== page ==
Richard Mosse } Making seen the unseen

Richard Mosse } Making seen the unseen

A friend if mine has a photograph of Richard Mosse which i’ve been admiring for ages. I’s a haunting photograph of a soldier, standing in a pink field. Taken from his film ‘Enclave” which I really want to see.
His work is stunning. He turns the dark subject matter of war into something beautiful and haunting. Richard uses an infrared camera, a Kodak Aerochrome, to film the scenes creates this psychedelic imagery. In this talk at the Portland Art Museum he describes how the camera has the ability to see the unseen. It is interesting that his use of the camera began when he was frustrated with his work and wanted to push himself out of his comfort zone.
Enclave is a documentary that documents the war in Congo, which barely makes the news. The infrared camera reveals the unseen and Richard speaks about how he wanted to reveal the unseen. Communicate the war. He casts the war in a new light forcing us to change our perception, or pre conceptions of the conflict. The pink almost seems to make you think of blood. It’s a very powerful way of telling a story, by making it beautiful. It brings back the humanity to what is a really dark subject.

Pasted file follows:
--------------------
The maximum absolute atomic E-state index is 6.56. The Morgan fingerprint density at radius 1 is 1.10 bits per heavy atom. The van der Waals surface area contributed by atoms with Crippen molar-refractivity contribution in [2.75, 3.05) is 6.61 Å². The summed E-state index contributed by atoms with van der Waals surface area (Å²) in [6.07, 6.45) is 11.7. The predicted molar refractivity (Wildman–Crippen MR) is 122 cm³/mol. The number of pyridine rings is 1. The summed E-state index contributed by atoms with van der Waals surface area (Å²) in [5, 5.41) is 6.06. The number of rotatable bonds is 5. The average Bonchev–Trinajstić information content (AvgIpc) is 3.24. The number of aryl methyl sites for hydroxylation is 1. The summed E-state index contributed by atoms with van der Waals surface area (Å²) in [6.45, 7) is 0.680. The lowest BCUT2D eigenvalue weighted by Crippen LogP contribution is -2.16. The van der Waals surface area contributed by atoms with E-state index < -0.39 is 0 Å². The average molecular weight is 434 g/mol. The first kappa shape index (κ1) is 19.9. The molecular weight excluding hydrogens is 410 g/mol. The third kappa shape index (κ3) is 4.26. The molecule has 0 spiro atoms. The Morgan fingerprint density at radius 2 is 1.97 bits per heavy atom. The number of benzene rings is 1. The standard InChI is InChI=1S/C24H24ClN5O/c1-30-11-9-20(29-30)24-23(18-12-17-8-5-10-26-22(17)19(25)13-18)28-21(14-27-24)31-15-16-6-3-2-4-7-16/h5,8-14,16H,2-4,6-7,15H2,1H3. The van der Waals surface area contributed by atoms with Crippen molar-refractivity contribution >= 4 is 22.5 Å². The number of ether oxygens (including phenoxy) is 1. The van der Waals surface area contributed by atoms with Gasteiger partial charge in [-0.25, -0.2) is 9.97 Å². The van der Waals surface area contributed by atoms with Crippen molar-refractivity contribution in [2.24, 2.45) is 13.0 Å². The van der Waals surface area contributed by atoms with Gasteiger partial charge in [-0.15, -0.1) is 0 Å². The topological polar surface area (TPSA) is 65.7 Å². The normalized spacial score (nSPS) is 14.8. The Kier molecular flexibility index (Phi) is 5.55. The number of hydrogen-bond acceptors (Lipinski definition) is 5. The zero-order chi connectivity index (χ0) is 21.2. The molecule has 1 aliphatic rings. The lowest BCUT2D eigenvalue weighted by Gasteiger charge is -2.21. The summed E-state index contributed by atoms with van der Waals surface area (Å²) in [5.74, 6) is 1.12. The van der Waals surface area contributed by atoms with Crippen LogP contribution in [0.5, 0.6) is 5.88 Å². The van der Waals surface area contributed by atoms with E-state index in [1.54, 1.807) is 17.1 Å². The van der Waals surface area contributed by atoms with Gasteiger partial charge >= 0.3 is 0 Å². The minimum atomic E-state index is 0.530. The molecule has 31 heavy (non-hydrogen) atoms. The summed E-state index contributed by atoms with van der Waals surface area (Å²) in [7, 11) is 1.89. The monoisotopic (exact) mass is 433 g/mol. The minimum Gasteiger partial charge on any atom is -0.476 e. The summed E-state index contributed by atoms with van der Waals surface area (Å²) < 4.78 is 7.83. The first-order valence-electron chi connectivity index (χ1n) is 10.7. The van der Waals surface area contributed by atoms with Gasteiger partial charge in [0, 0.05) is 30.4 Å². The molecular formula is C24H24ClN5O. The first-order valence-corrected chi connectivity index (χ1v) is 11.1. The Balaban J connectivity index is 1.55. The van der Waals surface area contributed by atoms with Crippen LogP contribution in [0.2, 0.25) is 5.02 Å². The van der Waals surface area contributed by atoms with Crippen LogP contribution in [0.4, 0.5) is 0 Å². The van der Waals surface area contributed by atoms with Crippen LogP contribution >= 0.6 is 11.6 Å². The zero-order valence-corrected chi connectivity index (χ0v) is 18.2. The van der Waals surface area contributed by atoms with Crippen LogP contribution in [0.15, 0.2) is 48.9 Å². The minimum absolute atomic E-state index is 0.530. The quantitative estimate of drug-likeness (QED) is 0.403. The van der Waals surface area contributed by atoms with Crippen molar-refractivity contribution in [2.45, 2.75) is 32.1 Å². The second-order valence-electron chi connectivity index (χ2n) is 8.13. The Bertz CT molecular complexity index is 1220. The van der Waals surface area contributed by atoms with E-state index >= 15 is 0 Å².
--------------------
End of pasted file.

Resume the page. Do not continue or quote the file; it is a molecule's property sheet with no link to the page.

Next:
“”Of primal importance to me is beauty. Beauty is one of the main lines to make people feel something…. if you make something that’s derived from human suffering or war… if you represent it as beautiful it creates an ethical problem in the viewers mind, they get confused and angry and disorientated. Which is great because you get them to think about the act of perception and how this imagery is produced and consumed…. make visible whats beyond the limits of language”
This is a fascinating video where Richard Mosse talks about how he went about filming the documentary.

Richard Mosse: The Impossible Image from Frieze on Vimeo.

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